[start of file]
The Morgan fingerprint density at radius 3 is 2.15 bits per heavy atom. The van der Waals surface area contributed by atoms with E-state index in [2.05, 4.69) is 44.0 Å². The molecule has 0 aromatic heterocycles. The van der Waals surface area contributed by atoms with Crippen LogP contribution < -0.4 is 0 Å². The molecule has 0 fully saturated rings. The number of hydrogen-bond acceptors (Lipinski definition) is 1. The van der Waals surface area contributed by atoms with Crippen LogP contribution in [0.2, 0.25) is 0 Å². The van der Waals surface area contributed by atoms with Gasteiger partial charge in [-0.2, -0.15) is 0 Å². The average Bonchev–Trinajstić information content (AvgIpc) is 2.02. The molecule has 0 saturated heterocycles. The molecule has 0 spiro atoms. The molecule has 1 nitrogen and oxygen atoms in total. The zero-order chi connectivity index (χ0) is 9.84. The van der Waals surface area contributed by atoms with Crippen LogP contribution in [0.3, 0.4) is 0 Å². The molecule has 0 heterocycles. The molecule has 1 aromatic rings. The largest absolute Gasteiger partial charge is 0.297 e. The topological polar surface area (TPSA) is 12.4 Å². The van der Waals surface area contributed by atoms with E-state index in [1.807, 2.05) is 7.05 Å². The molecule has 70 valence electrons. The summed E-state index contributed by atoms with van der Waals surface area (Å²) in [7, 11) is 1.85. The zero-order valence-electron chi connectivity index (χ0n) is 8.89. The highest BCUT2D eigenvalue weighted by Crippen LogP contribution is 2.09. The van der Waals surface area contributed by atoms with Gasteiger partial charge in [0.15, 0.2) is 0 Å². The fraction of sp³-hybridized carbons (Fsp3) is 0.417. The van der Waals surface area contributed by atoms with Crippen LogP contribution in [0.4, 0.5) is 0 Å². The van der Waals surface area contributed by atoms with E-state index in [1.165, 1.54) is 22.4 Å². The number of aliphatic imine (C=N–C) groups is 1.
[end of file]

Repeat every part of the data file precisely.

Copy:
The Morgan fingerprint density at radius 3 is 2.15 bits per heavy atom. The van der Waals surface area contributed by atoms with E-state index in [2.05, 4.69) is 44.0 Å². The molecule has 0 aromatic heterocycles. The van der Waals surface area contributed by atoms with Crippen LogP contribution < -0.4 is 0 Å². The molecule has 0 fully saturated rings. The number of hydrogen-bond acceptors (Lipinski definition) is 1. The van der Waals surface area contributed by atoms with Crippen LogP contribution in [0.2, 0.25) is 0 Å². The van der Waals surface area contributed by atoms with Gasteiger partial charge in [-0.2, -0.15) is 0 Å². The average Bonchev–Trinajstić information content (AvgIpc) is 2.02. The molecule has 0 saturated heterocycles. The molecule has 0 spiro atoms. The molecule has 1 nitrogen and oxygen atoms in total. The zero-order chi connectivity index (χ0) is 9.84. The van der Waals surface area contributed by atoms with Crippen LogP contribution in [0.3, 0.4) is 0 Å². The molecule has 0 heterocycles. The molecule has 1 aromatic rings. The largest absolute Gasteiger partial charge is 0.297 e. The topological polar surface area (TPSA) is 12.4 Å². The van der Waals surface area contributed by atoms with E-state index in [1.807, 2.05) is 7.05 Å². The molecule has 70 valence electrons. The summed E-state index contributed by atoms with van der Waals surface area (Å²) in [7, 11) is 1.85. The zero-order valence-electron chi connectivity index (χ0n) is 8.89. The highest BCUT2D eigenvalue weighted by Crippen LogP contribution is 2.09. The van der Waals surface area contributed by atoms with Gasteiger partial charge in [0.15, 0.2) is 0 Å². The fraction of sp³-hybridized carbons (Fsp3) is 0.417. The van der Waals surface area contributed by atoms with Crippen LogP contribution in [0.4, 0.5) is 0 Å². The van der Waals surface area contributed by atoms with E-state index in [1.165, 1.54) is 22.4 Å². The number of aliphatic imine (C=N–C) groups is 1.